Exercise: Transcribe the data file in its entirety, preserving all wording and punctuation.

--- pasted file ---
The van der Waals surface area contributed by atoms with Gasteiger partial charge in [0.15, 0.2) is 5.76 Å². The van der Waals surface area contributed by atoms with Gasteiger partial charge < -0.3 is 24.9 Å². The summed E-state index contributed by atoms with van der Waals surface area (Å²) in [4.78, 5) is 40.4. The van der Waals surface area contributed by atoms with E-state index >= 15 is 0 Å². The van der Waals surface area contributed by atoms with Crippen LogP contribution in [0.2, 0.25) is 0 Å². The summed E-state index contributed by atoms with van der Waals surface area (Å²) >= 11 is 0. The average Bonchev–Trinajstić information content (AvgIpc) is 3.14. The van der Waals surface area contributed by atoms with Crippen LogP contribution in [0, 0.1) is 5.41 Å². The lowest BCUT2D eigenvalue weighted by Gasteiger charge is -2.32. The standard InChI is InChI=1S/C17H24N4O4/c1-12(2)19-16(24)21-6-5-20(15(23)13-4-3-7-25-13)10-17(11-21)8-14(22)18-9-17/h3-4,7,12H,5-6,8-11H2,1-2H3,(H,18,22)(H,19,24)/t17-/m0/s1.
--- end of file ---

The van der Waals surface area contributed by atoms with Gasteiger partial charge in [0.15, 0.2) is 5.76 Å². The van der Waals surface area contributed by atoms with Gasteiger partial charge < -0.3 is 24.9 Å². The summed E-state index contributed by atoms with van der Waals surface area (Å²) in [4.78, 5) is 40.4. The van der Waals surface area contributed by atoms with E-state index >= 15 is 0 Å². The van der Waals surface area contributed by atoms with Crippen LogP contribution in [0.2, 0.25) is 0 Å². The summed E-state index contributed by atoms with van der Waals surface area (Å²) >= 11 is 0. The average Bonchev–Trinajstić information content (AvgIpc) is 3.14. The van der Waals surface area contributed by atoms with Crippen LogP contribution in [0, 0.1) is 5.41 Å². The lowest BCUT2D eigenvalue weighted by Gasteiger charge is -2.32. The standard InChI is InChI=1S/C17H24N4O4/c1-12(2)19-16(24)21-6-5-20(15(23)13-4-3-7-25-13)10-17(11-21)8-14(22)18-9-17/h3-4,7,12H,5-6,8-11H2,1-2H3,(H,18,22)(H,19,24)/t17-/m0/s1.